What you throw at another returns! Of course, you shouldn’t show mercy in order to receive it. And, you certainly won’t be cruel in order to receive cruel treatment in return! But in God’s order of things, you can look for boomeranging events to happen!
“Why don’t people treat me better?”(you may wonder). How do you treat others? It’s an interesting concept—isn’t it? Think about it and start interpreting your life experiences in relationship to their boomeranging effects.
Here is what the Thessalonians had to say about Paul and his associates when they came to town:
These men who have turned the world upside down have come here too. Acts 17:6 (HCSB)
They were wrong, of course.
“Wrong? How so?”
They had it backwards; or, might I say, upside down?
“What are you talking about?”
Simply this: these preachers were not turning the world upside down; they were turning it right side up!
Ever since Adam, things have been upside down because of man’s sin. When the Gospel is preached, and people believe, for the first time they begin to live as they were intended by God to live. Of course, not perfectly so.
“No one is perfect; as Jesus was. Will believers ever become perfect?”
When He returns to earth and transforms us into the perfect creatures he intends us to become.
“When is that?”
It is the next thing on God’s given agenda.
No one knows the date. We are to be ready for it to come whenever it does.
“Do all of...
This is a point I make every semester to my students:
There is a great misunderstanding in churches of the purpose of music in Christian worship. Churches routinely advertise their “life-changing” or “dynamic” worship that will “bring you closer to God” or “change your life.” Certain worship CD’s promise that the music will “enable you to enter the presence of God.” Even a flyer for a recent conference for worship leaders boasted:
“Join us for dynamic teaching to set you on the right path, and inspiring worship where you can meet God and receive the energy and love you need to be a mover and shaker in today’s world…Alongside our teaching program are worship events which put you in touch with the power and love of God.”
The problem with the flyer and with many church ads is that these kinds of promises reveal a significant theological error. Music is viewed as a means to facilitate an encounter with God; it will move us closer to God. In this schema, music becomes a means of mediation between God and man. But this idea is closer to ecstatic pagan practices than to Christian worship.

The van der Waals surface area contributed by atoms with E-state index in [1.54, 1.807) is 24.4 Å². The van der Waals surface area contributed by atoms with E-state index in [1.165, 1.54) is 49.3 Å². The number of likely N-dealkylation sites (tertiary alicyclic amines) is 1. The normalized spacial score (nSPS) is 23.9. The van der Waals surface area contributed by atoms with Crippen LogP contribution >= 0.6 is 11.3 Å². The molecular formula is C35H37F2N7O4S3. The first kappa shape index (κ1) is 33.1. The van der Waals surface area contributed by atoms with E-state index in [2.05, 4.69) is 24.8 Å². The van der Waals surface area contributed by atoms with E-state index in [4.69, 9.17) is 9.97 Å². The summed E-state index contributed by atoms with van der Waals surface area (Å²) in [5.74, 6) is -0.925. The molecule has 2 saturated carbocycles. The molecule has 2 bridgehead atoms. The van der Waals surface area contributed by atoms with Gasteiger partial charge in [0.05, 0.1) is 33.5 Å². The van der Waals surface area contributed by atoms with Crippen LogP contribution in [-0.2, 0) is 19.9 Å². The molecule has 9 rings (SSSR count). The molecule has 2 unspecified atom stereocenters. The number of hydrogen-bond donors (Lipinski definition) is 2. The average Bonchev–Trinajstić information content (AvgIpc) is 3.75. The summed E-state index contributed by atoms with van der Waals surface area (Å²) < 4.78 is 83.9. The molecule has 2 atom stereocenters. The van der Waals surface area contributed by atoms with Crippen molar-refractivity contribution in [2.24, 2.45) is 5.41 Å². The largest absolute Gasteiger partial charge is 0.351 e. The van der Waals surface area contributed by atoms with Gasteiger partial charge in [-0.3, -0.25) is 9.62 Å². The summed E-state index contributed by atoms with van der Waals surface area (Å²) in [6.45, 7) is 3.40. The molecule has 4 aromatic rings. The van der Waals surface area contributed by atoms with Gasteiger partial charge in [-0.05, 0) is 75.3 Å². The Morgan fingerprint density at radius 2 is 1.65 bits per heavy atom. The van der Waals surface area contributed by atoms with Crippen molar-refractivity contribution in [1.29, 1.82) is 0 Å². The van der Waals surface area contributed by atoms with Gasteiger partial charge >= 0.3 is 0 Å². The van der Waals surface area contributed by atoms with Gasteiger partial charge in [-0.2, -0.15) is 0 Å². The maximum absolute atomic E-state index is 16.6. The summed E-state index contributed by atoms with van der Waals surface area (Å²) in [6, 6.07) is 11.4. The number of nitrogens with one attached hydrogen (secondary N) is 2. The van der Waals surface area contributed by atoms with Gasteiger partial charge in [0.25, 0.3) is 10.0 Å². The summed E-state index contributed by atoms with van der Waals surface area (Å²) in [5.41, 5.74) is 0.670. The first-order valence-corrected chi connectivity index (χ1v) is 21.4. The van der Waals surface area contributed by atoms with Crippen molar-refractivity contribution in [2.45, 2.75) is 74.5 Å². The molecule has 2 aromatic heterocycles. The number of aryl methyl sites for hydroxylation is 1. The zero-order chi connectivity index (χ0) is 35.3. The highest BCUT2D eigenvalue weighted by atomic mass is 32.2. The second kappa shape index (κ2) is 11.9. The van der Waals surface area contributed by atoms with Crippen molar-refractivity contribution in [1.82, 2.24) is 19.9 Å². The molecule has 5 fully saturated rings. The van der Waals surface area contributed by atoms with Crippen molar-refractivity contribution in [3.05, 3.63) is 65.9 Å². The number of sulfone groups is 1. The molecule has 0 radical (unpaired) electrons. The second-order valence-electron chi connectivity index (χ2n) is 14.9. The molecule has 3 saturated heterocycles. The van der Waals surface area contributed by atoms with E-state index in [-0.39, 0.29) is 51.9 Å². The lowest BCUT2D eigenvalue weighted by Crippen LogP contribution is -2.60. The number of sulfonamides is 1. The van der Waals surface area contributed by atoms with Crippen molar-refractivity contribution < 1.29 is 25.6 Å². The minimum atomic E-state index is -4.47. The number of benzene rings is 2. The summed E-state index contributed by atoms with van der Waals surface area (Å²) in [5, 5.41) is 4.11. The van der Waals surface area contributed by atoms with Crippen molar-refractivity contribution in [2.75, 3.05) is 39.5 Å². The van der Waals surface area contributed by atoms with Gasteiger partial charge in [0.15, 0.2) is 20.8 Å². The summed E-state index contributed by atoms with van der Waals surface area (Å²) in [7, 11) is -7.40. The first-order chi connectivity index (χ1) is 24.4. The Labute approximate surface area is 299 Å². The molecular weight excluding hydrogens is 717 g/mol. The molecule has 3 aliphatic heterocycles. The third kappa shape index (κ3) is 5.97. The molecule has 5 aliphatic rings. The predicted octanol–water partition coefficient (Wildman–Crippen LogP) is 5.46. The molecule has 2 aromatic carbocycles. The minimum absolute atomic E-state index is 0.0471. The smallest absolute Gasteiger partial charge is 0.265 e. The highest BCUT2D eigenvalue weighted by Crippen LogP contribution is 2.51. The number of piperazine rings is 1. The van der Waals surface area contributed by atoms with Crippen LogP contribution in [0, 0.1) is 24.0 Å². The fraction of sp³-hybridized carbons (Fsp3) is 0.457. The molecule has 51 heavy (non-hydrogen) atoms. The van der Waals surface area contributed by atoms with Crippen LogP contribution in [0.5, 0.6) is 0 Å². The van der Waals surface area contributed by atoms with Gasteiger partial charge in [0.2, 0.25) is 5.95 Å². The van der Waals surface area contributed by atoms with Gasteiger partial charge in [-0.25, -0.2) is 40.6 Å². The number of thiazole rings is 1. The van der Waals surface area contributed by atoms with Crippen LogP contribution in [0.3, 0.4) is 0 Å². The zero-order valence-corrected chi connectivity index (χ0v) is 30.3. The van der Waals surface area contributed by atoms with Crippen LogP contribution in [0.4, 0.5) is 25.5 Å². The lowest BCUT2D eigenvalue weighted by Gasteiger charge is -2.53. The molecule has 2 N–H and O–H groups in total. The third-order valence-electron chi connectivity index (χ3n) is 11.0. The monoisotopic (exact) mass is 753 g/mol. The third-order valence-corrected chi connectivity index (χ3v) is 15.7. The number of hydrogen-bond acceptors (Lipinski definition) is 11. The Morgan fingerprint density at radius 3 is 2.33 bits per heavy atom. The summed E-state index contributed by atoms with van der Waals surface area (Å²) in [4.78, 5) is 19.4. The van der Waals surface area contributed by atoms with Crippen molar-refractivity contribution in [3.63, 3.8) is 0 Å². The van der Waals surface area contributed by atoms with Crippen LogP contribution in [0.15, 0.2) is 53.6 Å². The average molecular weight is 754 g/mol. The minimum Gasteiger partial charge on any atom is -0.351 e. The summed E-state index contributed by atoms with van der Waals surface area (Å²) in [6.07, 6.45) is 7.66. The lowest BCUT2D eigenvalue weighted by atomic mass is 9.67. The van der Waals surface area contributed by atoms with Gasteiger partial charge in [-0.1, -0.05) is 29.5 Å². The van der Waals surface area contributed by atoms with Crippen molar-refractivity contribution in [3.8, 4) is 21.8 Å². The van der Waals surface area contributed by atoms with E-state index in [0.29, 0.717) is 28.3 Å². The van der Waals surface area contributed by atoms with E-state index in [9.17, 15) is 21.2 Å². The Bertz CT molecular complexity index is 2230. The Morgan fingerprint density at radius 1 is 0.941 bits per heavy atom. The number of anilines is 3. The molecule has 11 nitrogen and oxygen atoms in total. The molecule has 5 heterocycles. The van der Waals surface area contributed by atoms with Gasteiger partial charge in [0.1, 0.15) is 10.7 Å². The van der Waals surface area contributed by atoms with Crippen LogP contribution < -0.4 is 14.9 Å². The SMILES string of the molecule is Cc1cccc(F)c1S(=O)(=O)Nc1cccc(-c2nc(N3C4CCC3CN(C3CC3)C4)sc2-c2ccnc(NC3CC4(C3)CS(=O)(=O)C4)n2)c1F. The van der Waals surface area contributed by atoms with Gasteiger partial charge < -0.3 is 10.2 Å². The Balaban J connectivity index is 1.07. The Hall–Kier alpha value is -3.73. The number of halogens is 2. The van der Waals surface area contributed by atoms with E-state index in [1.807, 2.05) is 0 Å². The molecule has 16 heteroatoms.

Our natures have been transformed in a second way by the merits of the Son upon us.
2) We are completed by God in Christ.
For in Him dwells all the fullness of the Godhead bodily; and you are complete in Him, who is the head of all principality and power. (Colossians 2:9-10)
Consider the titles that are given to believers to describe the perfection of their position in Christ.
In his recent series on The Gospel Coalition, Pastor Matt Recker devoted an entire essay to the doctrine of Scripture. Pointing to a 1956 article in Christian Life magazine, he noted that one element in the development of New Evangelicalism was a “re-opening of the subject of biblical inspiration.” He argued that this re-opening led some evangelicals to question the doctrine of inerrancy by the mid-1970s. According to Pastor Recker, certain statements by Gospel Coalition leaders, as well as certain sections of its foundation statements, are analogous to the flawed approach of the New Evangelicalism.
Few questions could be more important for faith and practice than the question, “By what authority?” This question goes to the heart of the matter—is the Bible a trustworthy authority, and if so, how and for what? Even fundamentalists have experienced disputes over these questions. Consequently, a review of the Bible’s teaching concerning inspiration and inerrancy is a necessary background for responding either to the statements of The Gospel Coalition or to Pastor Recker’s criticisms.